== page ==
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Medicaid change protested; Directive tightens family coverage.

Byline: John J. Monahan

BOSTON - Thousands of children from lower-income families in the state could be left without health care coverage starting next year, under a new federal Medicaid directive that Gov. Deval L. Patrick wants to see rescinded.

The governor is expected to testify today at a congressional committee hearing about the directive that would limit federal health coverage for children to those from families earning less than 250 percent of the poverty level.

Two years ago, under the terms of a federally authorized waiver, the state began providing coverage for children from families earning up to 300 percent of the poverty level (about $38,500 for a family of three) as part of the state's health insurance reforms.

But the directive from the federal Centers for Medicare and Medicaid Services imposes significant new restrictions that would prevent new enrollments of children from households with incomes between 250 percent and 300 percent of poverty level starting in March 2009.

Mr. Patrick will testify about the role the federally-funded States Children's Health Insurance Program has played in expanding health care in Massachusetts, and about the state`s mandatory health insurance program before the House Energy and Commerce Committee.

He is expected to recommend SCHIP be reauthorized and that the Bush administration rescind the new Medicaid directive, so Massachusetts can continue enrolling children from households with incomes up to 300 percent of the poverty level.

Since Massachusetts expanded children's health care coverage to those from households earning up to 300 percent of the poverty level, an additional 18,000 children have been provided medical coverage in the state.

The directive is expected to at least delay enrollment for children in the gap between 250 percent and 300 percent of the poverty level, while the problem is worked on next year, even while their parents are covered by other features of the state's health care program.

The governor is also expected to recommend that several other regulations that could shift as much as $15 billion in health care costs from the federal government to the states also be changed.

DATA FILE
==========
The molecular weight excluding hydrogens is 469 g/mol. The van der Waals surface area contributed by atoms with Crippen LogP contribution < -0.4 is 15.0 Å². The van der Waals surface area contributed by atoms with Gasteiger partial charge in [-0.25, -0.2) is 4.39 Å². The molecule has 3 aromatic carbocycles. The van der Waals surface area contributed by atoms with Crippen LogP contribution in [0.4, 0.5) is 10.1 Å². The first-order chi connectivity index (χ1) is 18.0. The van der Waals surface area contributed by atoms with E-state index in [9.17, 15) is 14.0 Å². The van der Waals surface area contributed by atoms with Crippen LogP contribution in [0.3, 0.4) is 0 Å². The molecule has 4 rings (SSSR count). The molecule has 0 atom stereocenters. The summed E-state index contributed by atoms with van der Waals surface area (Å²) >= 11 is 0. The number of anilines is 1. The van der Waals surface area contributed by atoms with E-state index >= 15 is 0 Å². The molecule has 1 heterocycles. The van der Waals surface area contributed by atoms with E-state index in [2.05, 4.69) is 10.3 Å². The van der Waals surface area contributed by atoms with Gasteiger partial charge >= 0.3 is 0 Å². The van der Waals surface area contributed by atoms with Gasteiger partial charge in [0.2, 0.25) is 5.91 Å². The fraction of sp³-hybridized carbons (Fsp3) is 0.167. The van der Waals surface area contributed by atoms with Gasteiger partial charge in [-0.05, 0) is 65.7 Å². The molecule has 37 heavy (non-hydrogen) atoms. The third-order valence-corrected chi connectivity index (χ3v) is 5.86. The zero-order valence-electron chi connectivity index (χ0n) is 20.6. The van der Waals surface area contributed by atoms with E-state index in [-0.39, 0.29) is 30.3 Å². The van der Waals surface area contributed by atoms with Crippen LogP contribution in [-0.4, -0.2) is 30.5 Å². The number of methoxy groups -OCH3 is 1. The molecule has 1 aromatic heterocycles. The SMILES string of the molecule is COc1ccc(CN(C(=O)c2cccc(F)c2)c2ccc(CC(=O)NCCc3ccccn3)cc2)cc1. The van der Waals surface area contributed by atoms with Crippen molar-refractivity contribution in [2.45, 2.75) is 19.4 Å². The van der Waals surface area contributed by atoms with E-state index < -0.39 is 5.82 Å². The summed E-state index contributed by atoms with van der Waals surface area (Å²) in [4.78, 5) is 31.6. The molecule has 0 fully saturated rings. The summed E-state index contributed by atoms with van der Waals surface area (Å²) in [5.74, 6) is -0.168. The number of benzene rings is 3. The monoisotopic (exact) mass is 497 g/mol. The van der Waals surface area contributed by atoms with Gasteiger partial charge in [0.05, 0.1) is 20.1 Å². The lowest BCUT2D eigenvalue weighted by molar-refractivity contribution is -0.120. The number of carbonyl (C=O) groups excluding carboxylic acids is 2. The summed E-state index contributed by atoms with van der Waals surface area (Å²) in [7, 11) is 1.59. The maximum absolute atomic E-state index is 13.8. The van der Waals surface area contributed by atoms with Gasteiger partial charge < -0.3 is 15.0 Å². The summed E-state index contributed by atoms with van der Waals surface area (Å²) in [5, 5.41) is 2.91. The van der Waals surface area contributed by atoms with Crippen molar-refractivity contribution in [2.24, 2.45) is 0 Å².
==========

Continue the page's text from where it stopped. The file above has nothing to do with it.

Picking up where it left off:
Mr. Patrick, who is in Washington to attend the national governors conference, met yesterday along with U.S. Sen. Edward M. Kennedy, D-Mass., with Health and Human Services Secretary Michael O. Leavitt, to begin talks over renewal of a three-year federal waiver from Medicaid rules needed to expand health care programs as part of the state's universal health care reforms. That waiver is set to expire in June.

"This was a constructive first meeting and good start on the process of renewing the Massachusetts waiver," Mr. Kennedy said in a statement after the meeting. "Massachusetts has defied the odds and is leading the nation on providing good affordable health care for our citizens. I look forward to working with the governor and the Bush administration to continue our progress," he added.

Mr. Patrick also said the meeting was "very positive and productive" and included talk of both the successes so far and challenges facing the program. He said Mr. Leavitt has aided the state with "his strong partnership" from the start of the program three years ago.

The change: The directive imposes significant new restrictions that would prevent new enrollments of children from households with incomes between 250 percent and 300 percent of the poverty level, starting in March 2009.

The coverage:

Since Massachusetts expanded children's health care coverage to those from households earning up to 300 percent of the poverty level, an additional 18,000 children have been provided medical coverage in the state.
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Publication:Telegram & Gazette (Worcester, MA)
Date:Feb 26, 2008
Words:592
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